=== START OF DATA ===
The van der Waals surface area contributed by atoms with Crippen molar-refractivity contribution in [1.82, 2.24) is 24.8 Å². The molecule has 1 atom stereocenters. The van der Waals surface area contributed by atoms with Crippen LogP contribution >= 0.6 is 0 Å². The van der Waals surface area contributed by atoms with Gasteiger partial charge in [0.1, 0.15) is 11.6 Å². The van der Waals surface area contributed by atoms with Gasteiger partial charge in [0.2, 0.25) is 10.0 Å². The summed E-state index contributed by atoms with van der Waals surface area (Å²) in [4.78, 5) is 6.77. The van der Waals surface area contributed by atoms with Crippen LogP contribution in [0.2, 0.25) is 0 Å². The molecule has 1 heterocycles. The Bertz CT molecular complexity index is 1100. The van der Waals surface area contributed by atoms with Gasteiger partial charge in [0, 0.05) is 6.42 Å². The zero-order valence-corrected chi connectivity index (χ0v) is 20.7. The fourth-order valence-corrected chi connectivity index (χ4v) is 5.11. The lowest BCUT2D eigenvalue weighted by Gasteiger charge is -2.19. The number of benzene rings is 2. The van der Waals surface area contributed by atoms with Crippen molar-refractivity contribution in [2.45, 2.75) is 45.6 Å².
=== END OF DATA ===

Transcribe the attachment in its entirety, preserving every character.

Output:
The van der Waals surface area contributed by atoms with Crippen molar-refractivity contribution in [1.82, 2.24) is 24.8 Å². The molecule has 1 atom stereocenters. The van der Waals surface area contributed by atoms with Crippen LogP contribution >= 0.6 is 0 Å². The van der Waals surface area contributed by atoms with Gasteiger partial charge in [0.1, 0.15) is 11.6 Å². The van der Waals surface area contributed by atoms with Gasteiger partial charge in [0.2, 0.25) is 10.0 Å². The summed E-state index contributed by atoms with van der Waals surface area (Å²) in [4.78, 5) is 6.77. The van der Waals surface area contributed by atoms with Crippen LogP contribution in [0.2, 0.25) is 0 Å². The molecule has 1 heterocycles. The Bertz CT molecular complexity index is 1100. The van der Waals surface area contributed by atoms with Gasteiger partial charge in [0, 0.05) is 6.42 Å². The zero-order valence-corrected chi connectivity index (χ0v) is 20.7. The fourth-order valence-corrected chi connectivity index (χ4v) is 5.11. The lowest BCUT2D eigenvalue weighted by Gasteiger charge is -2.19. The number of benzene rings is 2. The van der Waals surface area contributed by atoms with Crippen molar-refractivity contribution in [2.45, 2.75) is 45.6 Å².